Editor’s note. According to philosopher Enrique Dussel, it wasn’t until Europeans colonized the Americas, subjected and slaughtered its people, and plundered its wealth that they went from being inhabitants of a backwater of the world to thinking they were inherently better than everyone else. True, the notion of Indigenous people as natural-born “stewards of the land” is a stereotype. But then again, they didn’t invent the steam engine.
And here we are, in a climate emergency.
Today’s guest post of two poems by Denise Low shows you how it all began.
First Contact: Interglacial Sagas
Anno Domin / i Domin / ion Domin / ate
half the known edge
world’s end waves Mer-men
first blow first
breath of sea monsters
[I find a map illustrated with sea pigs]
two worlds [and oceans between]
1. white-skinned people
2. brown skinned with ochre paint
[in another map’s ocean swims a fish-centaur man]
Saint Brendan in annals
The voyage is dated to AD 512–530
(Betha Brenainn / Vita Brendan)
“vines suitable for wine”
When they light a fire, the island sinks; they realize that it is actually a whale.
Skraelings, those who wear skins
[Later my black straight hair
at birth turns Norse blonde
under cloth my Mongolian spots]
Furs valued and traded
A market was formed between them; and this people in their purchases preferred red cloth; in exchange they had furs to give, and skins quite grey. They wished also to buy swords and lances, but Karlsefni and Snorri forbad it.
milch /milk given for furs before they would leave without bloodshed
[trade these years of warm seas
before another age of cold returned]
A great crowd of Skrælingar boats, coming down upon them like a stream, the staves this time being all brandished in the direction opposite to the sun’s motion [backlit]
in Markland / in Forestland
[named on parchment]
Then took they and bare red shields to meet them. They encountered one another and fought, and there was a great shower of missiles.
voiceless Indigenous unvoiced amidst
waters between Iceland and Newfoundland
roll of unceasing waters
a birch bark cartograph
[thin as parchment]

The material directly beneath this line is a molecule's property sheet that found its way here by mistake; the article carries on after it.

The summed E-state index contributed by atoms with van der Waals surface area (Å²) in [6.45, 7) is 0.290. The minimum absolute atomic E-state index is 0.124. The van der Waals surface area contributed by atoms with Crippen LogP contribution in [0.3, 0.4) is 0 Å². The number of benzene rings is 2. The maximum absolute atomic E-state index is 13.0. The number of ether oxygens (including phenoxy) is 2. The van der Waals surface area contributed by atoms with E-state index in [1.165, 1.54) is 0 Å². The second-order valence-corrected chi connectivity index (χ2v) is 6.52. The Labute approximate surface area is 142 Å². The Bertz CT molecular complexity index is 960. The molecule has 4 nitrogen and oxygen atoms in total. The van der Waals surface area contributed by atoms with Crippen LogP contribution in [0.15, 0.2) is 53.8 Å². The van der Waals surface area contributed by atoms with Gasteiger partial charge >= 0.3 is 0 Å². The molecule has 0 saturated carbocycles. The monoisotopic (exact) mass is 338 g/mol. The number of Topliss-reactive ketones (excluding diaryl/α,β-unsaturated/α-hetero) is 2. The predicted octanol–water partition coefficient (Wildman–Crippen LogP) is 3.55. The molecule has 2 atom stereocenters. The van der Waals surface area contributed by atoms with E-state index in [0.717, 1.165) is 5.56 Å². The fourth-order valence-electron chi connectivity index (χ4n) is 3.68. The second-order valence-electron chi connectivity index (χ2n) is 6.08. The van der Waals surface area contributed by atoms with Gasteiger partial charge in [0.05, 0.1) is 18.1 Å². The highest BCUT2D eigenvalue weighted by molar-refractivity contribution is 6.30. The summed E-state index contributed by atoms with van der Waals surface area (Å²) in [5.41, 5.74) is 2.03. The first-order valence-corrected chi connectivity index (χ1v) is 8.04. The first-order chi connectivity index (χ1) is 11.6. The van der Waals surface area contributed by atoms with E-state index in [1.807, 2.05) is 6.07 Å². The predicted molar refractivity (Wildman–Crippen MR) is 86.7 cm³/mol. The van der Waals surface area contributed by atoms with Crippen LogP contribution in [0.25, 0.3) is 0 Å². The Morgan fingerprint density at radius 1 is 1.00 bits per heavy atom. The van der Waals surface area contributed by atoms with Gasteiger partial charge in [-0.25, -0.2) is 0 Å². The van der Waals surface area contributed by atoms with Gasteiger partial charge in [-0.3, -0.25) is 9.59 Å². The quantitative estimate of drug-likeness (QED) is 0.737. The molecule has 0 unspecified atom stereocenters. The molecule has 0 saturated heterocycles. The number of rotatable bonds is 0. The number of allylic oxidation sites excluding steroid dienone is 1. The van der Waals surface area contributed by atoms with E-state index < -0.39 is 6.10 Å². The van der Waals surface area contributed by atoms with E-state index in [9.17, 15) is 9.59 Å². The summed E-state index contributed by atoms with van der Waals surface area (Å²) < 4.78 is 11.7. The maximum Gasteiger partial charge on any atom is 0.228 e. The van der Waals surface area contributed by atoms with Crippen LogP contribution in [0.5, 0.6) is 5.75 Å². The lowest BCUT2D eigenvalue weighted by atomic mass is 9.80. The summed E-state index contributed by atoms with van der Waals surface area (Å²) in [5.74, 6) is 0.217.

glyphs of epic stories: Listen
Greenlandic Inuit Newfoundland Inuit
Innu Mi'kmaq Southern Inuit of NunatuKavut
[Munsee Unami Lenape to their south
and my grandfather’s people]
[Irish Scots English to their east
and my other grandfather’s people]
[1400s MS illustration of St. Brendan, Wikipedia
The Saga of Erik the Red, 1880 translation into English by J. Sephton from the original Icelandic ’Eiríks saga rauða’.https://sagadb.org/eiriks_saga_rauda.en ]
My ([Broken] [Forbidden] Indigenous) Identity
Pale mountain lions a female and mate
low-slung bodies whip tails
Our neighborhood laps their territory
The cats walk night edges
shapeshifters turning into lynxes
enormous tabby cats with whiskers
ear tufts almond-shaped green eyes
The first I dream of cats that day
I find Julie Buffalo Head’s painting
Blood and a Single Tree dripping vermillion
A crow looks outdoors from a windowsill
Another crow holds chalk draws a spiral
a portal where words rise like smoke
A raccoon against a wall of red stains
bleeds from fatal wounds reaches for blue
A deer lies on the floor tongue lolling
side covered in Ponca floral designs
A suited man’s figure wears a cat’s face
Na shëwanàkw White Man
What have you / I done to us?
Denise Low is the author, most recently, of The Turtle's Beating Heart: One Family's Story of Lenape Survival (U of Nebraska Press, 2017); Mélange Block (Red Mountain Press, 2014); Natural Theologies: Essays about Literature of the New Middle West (The Backwaters Press, 2011); New and Selected Poems (Penthe, 2007); and the forthcoming Northern Cheyenne Ledger Art by Fort Robinson Breakout Survivors (with Ramon Powers, U. of Nebraska Press, 2020). She lives (and dodges wildfires) in Northern California.
I'm a writer & teacher in Lawrence, Kansas who actually believes the scientists. I wrote a book of poems called Of Some Sky that seems to have something to do with all this.